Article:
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October’s 31 Days of Real Food-Day 28

by Olivia Furlow

Day 28- Artificial Food Dyes

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The list above is the currently approved list by the FDA

The following FD&C color additives are either no longer authorized or restricted for use. The FDA once thought these seven food dyes were “safe” but have since changed their minds: Green 1, Green 2, Red 1, Red 2, Red 3 (still used in food, but no longer in cosmetics or external drugs), Red 4, and Violet 1. There are a total of 91 different dyes that were once approved and are now no longer authorized or restricted for use.

I found this statement on the FDA website about artificial food dyes, “Exposure to food and food components, including AFC [artificial food colors] and preservatives, may be associated with behavioral changes, not necessarily related to hyperactivity, in certain susceptible children with ADHD and other problem behaviors, and possibly in susceptible children from the general population.” Synthetic food dyes have been shown to cause an increase in hyperactivity in children as well as a negative impact on their ability to learn.

Washingtonpost.com:”Artificial food dyes (in combination with a common preservative) could make even children with no known behavioral problems hyperactive and inattentive.”

CSPInet.org: “The science shows that kids’ behavior improves when these artificial colorings are removed from their diets and worsens when they’re added to the their diets.” and “While not all children seem to be sensitive to these chemicals, it’s hard to justify their continued use in foods—especially those foods heavily marketed to young children.”

 

Artificial Dyes Found in Surprising Places

Below are some examples of food products that have artificial food dyes. They are not just found in neon colored beverages and brightly colored candies. All of the following contain artificial dyes even including brown cereal, whole-wheat pizza crust, and white icing!

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Pickels-Pic

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Oatmeal

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Crystal-Light

Motrin-Pic

Fiber-One-Pic

Artificial food dye, synthetic food dye, food coloring, FD&C Red No. 40, or Tartrazine (a.k.a. Yellow No. 5)… whatever name it’s listed under, it is all pretty much the same stuff. These dyes are derived from petroleum! The same petroleum that fuels our vehicles! It is used in gasoline, diesel fuel, asphalt and tar. They have been linked to long-term health problems such as cancer.

CSPInet.org: “The three most widely used dyes, Red 40, Yellow 5, and Yellow 6, are contaminated with known carcinogens, says CSPI. Another dye, Red 3, has been acknowledged for years by the Food and Drug Administration to be a carcinogen, yet is still in the food supply.”

FYI – According to Wikipedia, “A carcinogen is any substance … that is an agent directly involved in causing cancer.” !!!

NPR.org: “Artificial food dyes are made from petroleum and approved for use by the FDA to enhance the color of processed foods.”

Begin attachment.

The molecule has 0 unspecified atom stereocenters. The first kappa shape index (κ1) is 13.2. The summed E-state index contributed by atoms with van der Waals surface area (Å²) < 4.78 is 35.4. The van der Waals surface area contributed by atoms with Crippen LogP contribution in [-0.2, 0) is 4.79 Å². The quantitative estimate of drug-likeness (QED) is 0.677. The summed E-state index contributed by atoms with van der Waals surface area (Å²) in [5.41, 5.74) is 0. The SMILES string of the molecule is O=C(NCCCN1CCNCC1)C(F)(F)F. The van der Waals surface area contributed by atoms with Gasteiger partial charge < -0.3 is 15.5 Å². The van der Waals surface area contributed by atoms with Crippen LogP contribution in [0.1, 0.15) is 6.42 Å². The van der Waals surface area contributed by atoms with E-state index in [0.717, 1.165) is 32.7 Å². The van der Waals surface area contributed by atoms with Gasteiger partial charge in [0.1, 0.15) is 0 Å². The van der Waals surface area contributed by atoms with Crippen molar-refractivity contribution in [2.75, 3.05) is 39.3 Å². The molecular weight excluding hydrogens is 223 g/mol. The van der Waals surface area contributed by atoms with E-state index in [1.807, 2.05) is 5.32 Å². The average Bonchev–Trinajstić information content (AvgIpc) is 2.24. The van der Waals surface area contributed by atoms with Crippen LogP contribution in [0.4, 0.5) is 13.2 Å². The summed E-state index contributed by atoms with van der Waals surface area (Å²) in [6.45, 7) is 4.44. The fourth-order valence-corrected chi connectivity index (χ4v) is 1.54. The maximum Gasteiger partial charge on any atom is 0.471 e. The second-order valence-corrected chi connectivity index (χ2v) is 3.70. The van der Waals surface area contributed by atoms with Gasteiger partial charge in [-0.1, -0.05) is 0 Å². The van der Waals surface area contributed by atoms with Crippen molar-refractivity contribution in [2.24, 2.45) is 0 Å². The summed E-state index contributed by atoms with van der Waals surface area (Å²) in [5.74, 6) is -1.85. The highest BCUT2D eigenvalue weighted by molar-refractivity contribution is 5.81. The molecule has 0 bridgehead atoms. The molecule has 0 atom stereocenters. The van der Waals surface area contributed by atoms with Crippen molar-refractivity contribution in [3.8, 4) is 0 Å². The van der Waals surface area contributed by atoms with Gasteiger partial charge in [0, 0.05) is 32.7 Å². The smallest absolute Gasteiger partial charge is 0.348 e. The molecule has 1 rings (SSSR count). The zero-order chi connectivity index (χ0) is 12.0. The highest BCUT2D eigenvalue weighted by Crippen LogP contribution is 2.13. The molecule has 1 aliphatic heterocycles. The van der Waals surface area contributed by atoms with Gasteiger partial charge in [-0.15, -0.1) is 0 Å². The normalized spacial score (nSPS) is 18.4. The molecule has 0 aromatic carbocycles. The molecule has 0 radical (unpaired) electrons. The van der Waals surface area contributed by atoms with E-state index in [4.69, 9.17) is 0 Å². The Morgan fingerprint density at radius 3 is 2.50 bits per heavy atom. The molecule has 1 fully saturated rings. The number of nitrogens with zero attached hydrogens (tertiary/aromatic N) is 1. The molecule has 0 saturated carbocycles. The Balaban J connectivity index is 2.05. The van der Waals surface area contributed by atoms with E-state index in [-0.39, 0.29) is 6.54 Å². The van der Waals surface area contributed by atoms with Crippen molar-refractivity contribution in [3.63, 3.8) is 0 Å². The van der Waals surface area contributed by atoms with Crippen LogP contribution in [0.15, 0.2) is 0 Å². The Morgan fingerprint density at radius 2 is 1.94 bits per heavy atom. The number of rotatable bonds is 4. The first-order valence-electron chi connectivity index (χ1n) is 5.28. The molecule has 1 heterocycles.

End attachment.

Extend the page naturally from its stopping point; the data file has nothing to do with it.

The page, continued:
Yep…that’s what artificial food dye is made from and unfortunately the 15 million pounds of food dye used in the U.S. per year. The crazy thing is these companies tell us right there on the ingredient label that artificial color and sometimes artificial flavoring has been added and most consumers don’t seem to be fazed by it. I truly believe that if consumers stop purchasing artificially dyed and flavored foods we can make an impact. If enough of us speak up the big food companies will listen to consumer demand. It is a possibility because that’s exactly what’s happened in other countries outside of the U.S. We are apparently just behind the curve on this one.

In the UK artificial dyes are allowed for use, but require a warning label stating, “May have an adverse effect on activity and attention in children.” So food companies in the UK have mostly switched to natural dyes in order to avoid slapping a warning label on their packages. So M&Ms aren’t so brightly colored in some countries outside of the U.S.

CBSnews.com: Many Grocery Manufacturers Association members (like Pepsi, Kraft and General Mills) “have switched to natural colorings in their products in the U.K., where warning labels are required, but they’re not doing that here for the most part. That’s because no one’s making them do it, and switching would cost a lot of money.”

Mercola.com: “This is why if you eat a Nutri-Grain strawberry cereal bar in the United States, it will contain Red 40, Yellow 6 and Blue 1. But that same bar in the UK contains only the natural colorings beetroot red, annatto and paprika extract. In fact, the UK branches of Wal-Mart, Kraft, Coca-Cola and Mars have removed artificial colors, sodium benzoate and aspartame from their product lines as a result of consumer demand and government recommendations. In the United States, however, the Food and Drug Administration (FDA) continues to allow these toxic ingredients in countless popular foods, including those marketed directly to children.”

Artificial dyes add absolutely no value to the foods we are eating and without a doubt have serious health risks. They are also contributing to the obesity epidemic by attracting children, as well as adults to highly processed food instead of fresh whole foods.

Washingtonpost.com: “Beyond the behavioral problems and cancer risks, the greatest hazard that dyes pose for children may also be the most obvious: They draw kids away from nutritious foods and toward brightly colored processed products that are high in calories but low in nutrients, such as fruit-flavored drinks and snack foods. Those types of foods are a major force in America’s obesity epidemic.”

 

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